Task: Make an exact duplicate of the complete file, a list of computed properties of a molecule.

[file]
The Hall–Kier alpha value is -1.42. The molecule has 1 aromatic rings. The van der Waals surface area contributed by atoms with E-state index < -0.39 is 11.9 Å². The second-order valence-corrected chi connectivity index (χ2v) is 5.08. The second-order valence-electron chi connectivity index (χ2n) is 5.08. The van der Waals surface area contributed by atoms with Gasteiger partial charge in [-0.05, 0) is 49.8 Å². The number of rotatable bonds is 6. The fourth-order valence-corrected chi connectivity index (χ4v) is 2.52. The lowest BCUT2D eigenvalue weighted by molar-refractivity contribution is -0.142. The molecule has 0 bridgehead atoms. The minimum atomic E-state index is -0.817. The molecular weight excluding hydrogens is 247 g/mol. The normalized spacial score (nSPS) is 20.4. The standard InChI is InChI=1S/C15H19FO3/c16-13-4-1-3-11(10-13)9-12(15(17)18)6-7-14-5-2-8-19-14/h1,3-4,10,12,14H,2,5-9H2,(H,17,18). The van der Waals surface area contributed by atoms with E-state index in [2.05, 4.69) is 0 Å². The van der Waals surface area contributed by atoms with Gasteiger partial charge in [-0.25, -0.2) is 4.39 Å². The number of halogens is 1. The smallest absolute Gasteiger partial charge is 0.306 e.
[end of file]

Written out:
The Hall–Kier alpha value is -1.42. The molecule has 1 aromatic rings. The van der Waals surface area contributed by atoms with E-state index < -0.39 is 11.9 Å². The second-order valence-corrected chi connectivity index (χ2v) is 5.08. The second-order valence-electron chi connectivity index (χ2n) is 5.08. The van der Waals surface area contributed by atoms with Gasteiger partial charge in [-0.05, 0) is 49.8 Å². The number of rotatable bonds is 6. The fourth-order valence-corrected chi connectivity index (χ4v) is 2.52. The lowest BCUT2D eigenvalue weighted by molar-refractivity contribution is -0.142. The molecule has 0 bridgehead atoms. The minimum atomic E-state index is -0.817. The molecular weight excluding hydrogens is 247 g/mol. The normalized spacial score (nSPS) is 20.4. The standard InChI is InChI=1S/C15H19FO3/c16-13-4-1-3-11(10-13)9-12(15(17)18)6-7-14-5-2-8-19-14/h1,3-4,10,12,14H,2,5-9H2,(H,17,18). The van der Waals surface area contributed by atoms with E-state index in [2.05, 4.69) is 0 Å². The van der Waals surface area contributed by atoms with Gasteiger partial charge in [-0.25, -0.2) is 4.39 Å². The number of halogens is 1. The smallest absolute Gasteiger partial charge is 0.306 e.